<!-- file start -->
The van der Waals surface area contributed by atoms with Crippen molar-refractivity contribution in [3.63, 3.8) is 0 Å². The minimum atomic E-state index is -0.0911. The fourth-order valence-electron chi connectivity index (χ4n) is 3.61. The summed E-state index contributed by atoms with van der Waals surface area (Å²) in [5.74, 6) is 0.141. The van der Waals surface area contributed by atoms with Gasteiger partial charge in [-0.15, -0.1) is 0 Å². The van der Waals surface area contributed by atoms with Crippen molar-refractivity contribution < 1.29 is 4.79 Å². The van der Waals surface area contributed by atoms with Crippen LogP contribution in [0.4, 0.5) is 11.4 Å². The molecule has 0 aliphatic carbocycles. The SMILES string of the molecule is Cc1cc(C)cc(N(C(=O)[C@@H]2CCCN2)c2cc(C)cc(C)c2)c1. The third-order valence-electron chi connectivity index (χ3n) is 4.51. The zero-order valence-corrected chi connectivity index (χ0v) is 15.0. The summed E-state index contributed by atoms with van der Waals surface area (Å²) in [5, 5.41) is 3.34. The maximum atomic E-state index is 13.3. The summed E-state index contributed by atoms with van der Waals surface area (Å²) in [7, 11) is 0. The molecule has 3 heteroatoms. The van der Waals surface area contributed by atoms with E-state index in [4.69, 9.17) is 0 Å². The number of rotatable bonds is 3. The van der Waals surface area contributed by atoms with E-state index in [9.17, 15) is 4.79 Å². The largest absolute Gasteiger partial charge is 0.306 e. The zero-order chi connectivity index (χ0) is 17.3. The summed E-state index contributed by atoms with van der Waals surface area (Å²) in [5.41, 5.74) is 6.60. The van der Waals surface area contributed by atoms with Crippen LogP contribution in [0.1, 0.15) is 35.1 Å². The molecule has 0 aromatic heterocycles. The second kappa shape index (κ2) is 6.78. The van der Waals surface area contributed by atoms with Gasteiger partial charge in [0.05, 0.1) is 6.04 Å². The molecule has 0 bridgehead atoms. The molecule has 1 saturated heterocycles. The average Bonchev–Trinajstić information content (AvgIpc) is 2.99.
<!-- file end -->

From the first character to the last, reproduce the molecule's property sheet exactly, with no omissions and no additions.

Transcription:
The van der Waals surface area contributed by atoms with Crippen molar-refractivity contribution in [3.63, 3.8) is 0 Å². The minimum atomic E-state index is -0.0911. The fourth-order valence-electron chi connectivity index (χ4n) is 3.61. The summed E-state index contributed by atoms with van der Waals surface area (Å²) in [5.74, 6) is 0.141. The van der Waals surface area contributed by atoms with Gasteiger partial charge in [-0.15, -0.1) is 0 Å². The van der Waals surface area contributed by atoms with Crippen molar-refractivity contribution < 1.29 is 4.79 Å². The van der Waals surface area contributed by atoms with Crippen LogP contribution in [0.4, 0.5) is 11.4 Å². The molecule has 0 aliphatic carbocycles. The SMILES string of the molecule is Cc1cc(C)cc(N(C(=O)[C@@H]2CCCN2)c2cc(C)cc(C)c2)c1. The third-order valence-electron chi connectivity index (χ3n) is 4.51. The zero-order valence-corrected chi connectivity index (χ0v) is 15.0. The summed E-state index contributed by atoms with van der Waals surface area (Å²) in [5, 5.41) is 3.34. The maximum atomic E-state index is 13.3. The summed E-state index contributed by atoms with van der Waals surface area (Å²) in [7, 11) is 0. The molecule has 3 heteroatoms. The van der Waals surface area contributed by atoms with E-state index in [4.69, 9.17) is 0 Å². The number of rotatable bonds is 3. The van der Waals surface area contributed by atoms with E-state index in [9.17, 15) is 4.79 Å². The largest absolute Gasteiger partial charge is 0.306 e. The zero-order chi connectivity index (χ0) is 17.3. The summed E-state index contributed by atoms with van der Waals surface area (Å²) in [5.41, 5.74) is 6.60. The van der Waals surface area contributed by atoms with Crippen LogP contribution in [0.1, 0.15) is 35.1 Å². The molecule has 0 aromatic heterocycles. The second kappa shape index (κ2) is 6.78. The van der Waals surface area contributed by atoms with Gasteiger partial charge in [0.05, 0.1) is 6.04 Å². The molecule has 0 bridgehead atoms. The molecule has 1 saturated heterocycles. The average Bonchev–Trinajstić information content (AvgIpc) is 2.99.